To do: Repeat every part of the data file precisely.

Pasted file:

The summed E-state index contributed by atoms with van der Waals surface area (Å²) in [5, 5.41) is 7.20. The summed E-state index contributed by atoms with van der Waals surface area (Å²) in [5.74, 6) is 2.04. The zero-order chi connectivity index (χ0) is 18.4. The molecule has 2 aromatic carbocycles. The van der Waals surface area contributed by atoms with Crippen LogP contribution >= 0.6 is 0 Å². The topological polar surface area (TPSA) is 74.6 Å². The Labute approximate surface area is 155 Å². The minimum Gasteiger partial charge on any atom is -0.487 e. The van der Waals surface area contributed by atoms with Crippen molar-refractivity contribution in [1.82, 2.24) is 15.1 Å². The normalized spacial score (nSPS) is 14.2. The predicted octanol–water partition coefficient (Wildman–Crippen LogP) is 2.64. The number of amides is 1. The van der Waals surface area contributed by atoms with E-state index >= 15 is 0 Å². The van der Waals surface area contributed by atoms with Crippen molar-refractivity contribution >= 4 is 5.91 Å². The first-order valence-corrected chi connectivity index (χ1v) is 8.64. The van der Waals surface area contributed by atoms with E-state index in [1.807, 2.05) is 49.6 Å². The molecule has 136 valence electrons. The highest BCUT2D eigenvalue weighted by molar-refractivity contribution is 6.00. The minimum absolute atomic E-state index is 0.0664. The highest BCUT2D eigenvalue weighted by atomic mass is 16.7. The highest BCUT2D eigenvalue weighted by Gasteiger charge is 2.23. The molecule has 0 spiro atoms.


The summed E-state index contributed by atoms with van der Waals surface area (Å²) in [5, 5.41) is 7.20. The summed E-state index contributed by atoms with van der Waals surface area (Å²) in [5.74, 6) is 2.04. The zero-order chi connectivity index (χ0) is 18.4. The molecule has 2 aromatic carbocycles. The van der Waals surface area contributed by atoms with Crippen LogP contribution >= 0.6 is 0 Å². The topological polar surface area (TPSA) is 74.6 Å². The Labute approximate surface area is 155 Å². The minimum Gasteiger partial charge on any atom is -0.487 e. The van der Waals surface area contributed by atoms with Crippen molar-refractivity contribution in [1.82, 2.24) is 15.1 Å². The normalized spacial score (nSPS) is 14.2. The predicted octanol–water partition coefficient (Wildman–Crippen LogP) is 2.64. The number of amides is 1. The van der Waals surface area contributed by atoms with E-state index >= 15 is 0 Å². The van der Waals surface area contributed by atoms with Crippen molar-refractivity contribution >= 4 is 5.91 Å². The first-order valence-corrected chi connectivity index (χ1v) is 8.64. The van der Waals surface area contributed by atoms with E-state index in [1.807, 2.05) is 49.6 Å². The molecule has 136 valence electrons. The highest BCUT2D eigenvalue weighted by molar-refractivity contribution is 6.00. The minimum absolute atomic E-state index is 0.0664. The highest BCUT2D eigenvalue weighted by atomic mass is 16.7. The highest BCUT2D eigenvalue weighted by Gasteiger charge is 2.23. The molecule has 0 spiro atoms.